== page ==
This is vocation - the leap of the heart as deep calls to deep (as the psalmist puts it) where our deepest need meets God’s all-sufficient presence. This is communion with God - where we are known and filled and completed. ‘Lord you have searched me out and known me. You search out my paths, you hem me in behind and before and lay your hand upon me, For it was you who formed my inward parts, you knitted me together in my mothers womb...' (Ps 139). Neither child has verbal language but holiness and response are of a deeper language than human words.

It is this call and response that makes up who we are as baptised Christians, deacons, priests, bishops, theologians, human beings. We do not just do a job or play a role, we are animated by that call of the deep that makes our hearts leap again. And it is to this that we need to return, time and again, and especially at the time of challenge. Here is the place where we are known fully, and understood, hemmed in above, below and all around by the love of our maker. Here is our home where we are indeed the beloved.

And maybe we forget it sometimes as the years go by, and the machinations of the system wear us down, and the sheer demands of it all exhaust us, and the human frailty of all those who make up God’s gloriously messy church demoralises us, and the inherent tensions of a broad church make us question, ‘do I belong here any more? Is there still a place for me? Can this be home?' (Church can be a cruel place). And we feel the burden each night of the people we have failed this day as we try to fulfill an impossible job description. And the international and global tragedies seem too big and too heavy. Surely there are challenges all around us. Just look and see.

And in these times we are invited to turn again. To return to the place where we are known for who we are. To journey back again to that animating encounter with God where the depths of God's heart speak to the depths of our heart and we remember our foundational call. That call to which we said ‘yes’, with Mary. And then our hearts leap again within us as we allow God to re-member us - to put us back together again. And we, who no longer have any or words to say, may hear Christ's voice, that gentle call to us. “Yes my child, even you.especially you, beloved. For I formed you in the womb and knew you through and through. And I call you over again to be mine.”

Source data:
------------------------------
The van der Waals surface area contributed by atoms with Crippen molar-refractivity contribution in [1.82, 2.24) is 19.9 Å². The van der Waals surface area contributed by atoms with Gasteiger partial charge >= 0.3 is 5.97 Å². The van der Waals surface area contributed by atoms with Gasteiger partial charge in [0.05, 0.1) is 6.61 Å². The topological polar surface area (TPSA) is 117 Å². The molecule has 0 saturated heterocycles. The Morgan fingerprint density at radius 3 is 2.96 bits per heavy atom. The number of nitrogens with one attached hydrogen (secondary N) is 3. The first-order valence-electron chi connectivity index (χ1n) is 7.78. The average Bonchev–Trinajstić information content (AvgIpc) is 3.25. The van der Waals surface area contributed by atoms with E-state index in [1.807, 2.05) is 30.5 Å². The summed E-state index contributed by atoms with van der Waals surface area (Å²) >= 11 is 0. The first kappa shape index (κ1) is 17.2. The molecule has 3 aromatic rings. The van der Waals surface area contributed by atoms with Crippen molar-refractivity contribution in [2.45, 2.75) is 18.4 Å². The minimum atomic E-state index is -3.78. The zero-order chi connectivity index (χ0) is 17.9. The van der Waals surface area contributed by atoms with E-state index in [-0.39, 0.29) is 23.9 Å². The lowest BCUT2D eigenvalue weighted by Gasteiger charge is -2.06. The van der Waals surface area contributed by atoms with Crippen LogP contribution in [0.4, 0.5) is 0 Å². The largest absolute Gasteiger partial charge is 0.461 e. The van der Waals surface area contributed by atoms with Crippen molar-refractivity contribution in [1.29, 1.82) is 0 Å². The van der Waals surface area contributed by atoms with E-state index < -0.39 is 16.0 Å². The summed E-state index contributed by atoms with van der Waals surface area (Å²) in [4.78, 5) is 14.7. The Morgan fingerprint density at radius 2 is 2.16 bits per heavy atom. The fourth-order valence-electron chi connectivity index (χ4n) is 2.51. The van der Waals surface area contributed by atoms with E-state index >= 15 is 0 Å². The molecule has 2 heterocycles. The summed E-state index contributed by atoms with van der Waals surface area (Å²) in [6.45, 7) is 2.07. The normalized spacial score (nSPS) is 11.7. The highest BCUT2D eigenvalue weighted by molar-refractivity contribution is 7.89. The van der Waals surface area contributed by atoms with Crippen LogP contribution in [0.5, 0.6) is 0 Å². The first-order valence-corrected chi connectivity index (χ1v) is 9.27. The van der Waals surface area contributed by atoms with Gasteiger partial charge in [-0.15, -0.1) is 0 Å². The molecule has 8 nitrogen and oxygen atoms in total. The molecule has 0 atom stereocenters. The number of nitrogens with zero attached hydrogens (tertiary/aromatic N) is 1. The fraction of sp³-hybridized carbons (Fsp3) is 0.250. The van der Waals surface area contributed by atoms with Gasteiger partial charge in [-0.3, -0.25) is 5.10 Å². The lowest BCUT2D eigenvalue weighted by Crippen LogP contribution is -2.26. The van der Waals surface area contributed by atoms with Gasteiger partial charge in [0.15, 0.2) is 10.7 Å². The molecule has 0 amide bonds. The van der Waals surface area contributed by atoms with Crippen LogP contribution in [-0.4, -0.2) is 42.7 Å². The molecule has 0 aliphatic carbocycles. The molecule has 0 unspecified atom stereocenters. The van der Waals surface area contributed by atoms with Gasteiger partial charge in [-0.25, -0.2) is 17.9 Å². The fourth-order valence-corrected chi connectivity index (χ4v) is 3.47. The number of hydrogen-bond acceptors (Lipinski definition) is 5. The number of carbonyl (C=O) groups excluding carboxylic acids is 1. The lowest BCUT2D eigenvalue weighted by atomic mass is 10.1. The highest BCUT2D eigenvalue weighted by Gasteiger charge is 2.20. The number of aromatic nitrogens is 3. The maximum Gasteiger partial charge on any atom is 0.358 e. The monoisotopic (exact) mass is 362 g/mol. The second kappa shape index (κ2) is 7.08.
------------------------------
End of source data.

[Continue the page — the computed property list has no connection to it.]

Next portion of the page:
And like the little swallow creeping back between the beams, we will know that we have truly come home, and that the journey was indeed worth it.


Comedian Barbara Nice leans on her microphone stand onstageIt was a delight on Wednesday evening to offer a night of play and laughter as Ian Macdonald, one of the diocesan Discipleship Enablers, presented Folk On and Barbara Nice. From comedy line-dance calling to a diocesan-wide game of musical statues, the evening was enjoyed by all as a chance to laugh together. Attendees were even treated to a spot of karaoke courtesy of the Bishop of Dorchester!

It was an honour to also be joined at this conference by representatives from our link dioceses in Sweden, South Africa and India, both online and onsite at The Hayes. Over mealtimes, clergy were able to meet and converse with clergy from the Diocese of Vaxjo, Sweden, and the Diocese of Nandyal, south India, and in the closing Eucharist, the diocesan bishops were blessed by our Nandyal guests. Bishops from each link dioceses joined Bishops Olivia and Steven one afternoon for a Zoom conversation, and Bishop Brian, of the Kimberley and Kuruman Diocese, shared his thoughts on the diocesan partnership via video.


Keynote addresses and Bishop Steven's Engaging with God's Word sessions are available at any time on the Diocese of Oxford's YouTube channel, alongside Bishop Olivia's conversation with our link bishops.

Page last updated: Wednesday 22nd June 2022 9:51 AM